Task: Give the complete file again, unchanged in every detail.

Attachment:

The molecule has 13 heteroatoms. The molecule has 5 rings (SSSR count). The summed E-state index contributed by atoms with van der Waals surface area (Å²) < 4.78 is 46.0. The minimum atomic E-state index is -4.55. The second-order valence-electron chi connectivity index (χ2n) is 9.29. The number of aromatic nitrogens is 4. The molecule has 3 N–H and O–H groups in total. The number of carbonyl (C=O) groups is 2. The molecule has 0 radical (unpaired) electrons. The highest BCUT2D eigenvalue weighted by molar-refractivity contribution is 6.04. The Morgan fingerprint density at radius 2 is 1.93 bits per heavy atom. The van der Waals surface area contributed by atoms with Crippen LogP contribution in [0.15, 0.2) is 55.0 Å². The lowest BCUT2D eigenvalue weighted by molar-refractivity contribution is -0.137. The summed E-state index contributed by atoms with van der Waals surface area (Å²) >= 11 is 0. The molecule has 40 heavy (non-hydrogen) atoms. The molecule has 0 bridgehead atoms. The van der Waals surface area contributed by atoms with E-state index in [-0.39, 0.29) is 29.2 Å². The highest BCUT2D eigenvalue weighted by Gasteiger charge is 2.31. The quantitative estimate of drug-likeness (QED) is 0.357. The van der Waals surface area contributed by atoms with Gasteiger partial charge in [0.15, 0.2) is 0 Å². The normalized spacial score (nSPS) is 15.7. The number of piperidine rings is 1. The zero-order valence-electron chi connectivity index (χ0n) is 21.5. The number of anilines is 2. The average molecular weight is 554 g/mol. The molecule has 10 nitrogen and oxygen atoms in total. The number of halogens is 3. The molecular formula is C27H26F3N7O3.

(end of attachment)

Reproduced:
The molecule has 13 heteroatoms. The molecule has 5 rings (SSSR count). The summed E-state index contributed by atoms with van der Waals surface area (Å²) < 4.78 is 46.0. The minimum atomic E-state index is -4.55. The second-order valence-electron chi connectivity index (χ2n) is 9.29. The number of aromatic nitrogens is 4. The molecule has 3 N–H and O–H groups in total. The number of carbonyl (C=O) groups is 2. The molecule has 0 radical (unpaired) electrons. The highest BCUT2D eigenvalue weighted by molar-refractivity contribution is 6.04. The Morgan fingerprint density at radius 2 is 1.93 bits per heavy atom. The van der Waals surface area contributed by atoms with Crippen LogP contribution in [0.15, 0.2) is 55.0 Å². The lowest BCUT2D eigenvalue weighted by molar-refractivity contribution is -0.137. The summed E-state index contributed by atoms with van der Waals surface area (Å²) >= 11 is 0. The molecule has 40 heavy (non-hydrogen) atoms. The molecule has 0 bridgehead atoms. The van der Waals surface area contributed by atoms with E-state index in [-0.39, 0.29) is 29.2 Å². The highest BCUT2D eigenvalue weighted by Gasteiger charge is 2.31. The quantitative estimate of drug-likeness (QED) is 0.357. The van der Waals surface area contributed by atoms with Gasteiger partial charge in [0.15, 0.2) is 0 Å². The normalized spacial score (nSPS) is 15.7. The number of piperidine rings is 1. The zero-order valence-electron chi connectivity index (χ0n) is 21.5. The number of anilines is 2. The average molecular weight is 554 g/mol. The molecule has 10 nitrogen and oxygen atoms in total. The number of halogens is 3. The molecular formula is C27H26F3N7O3.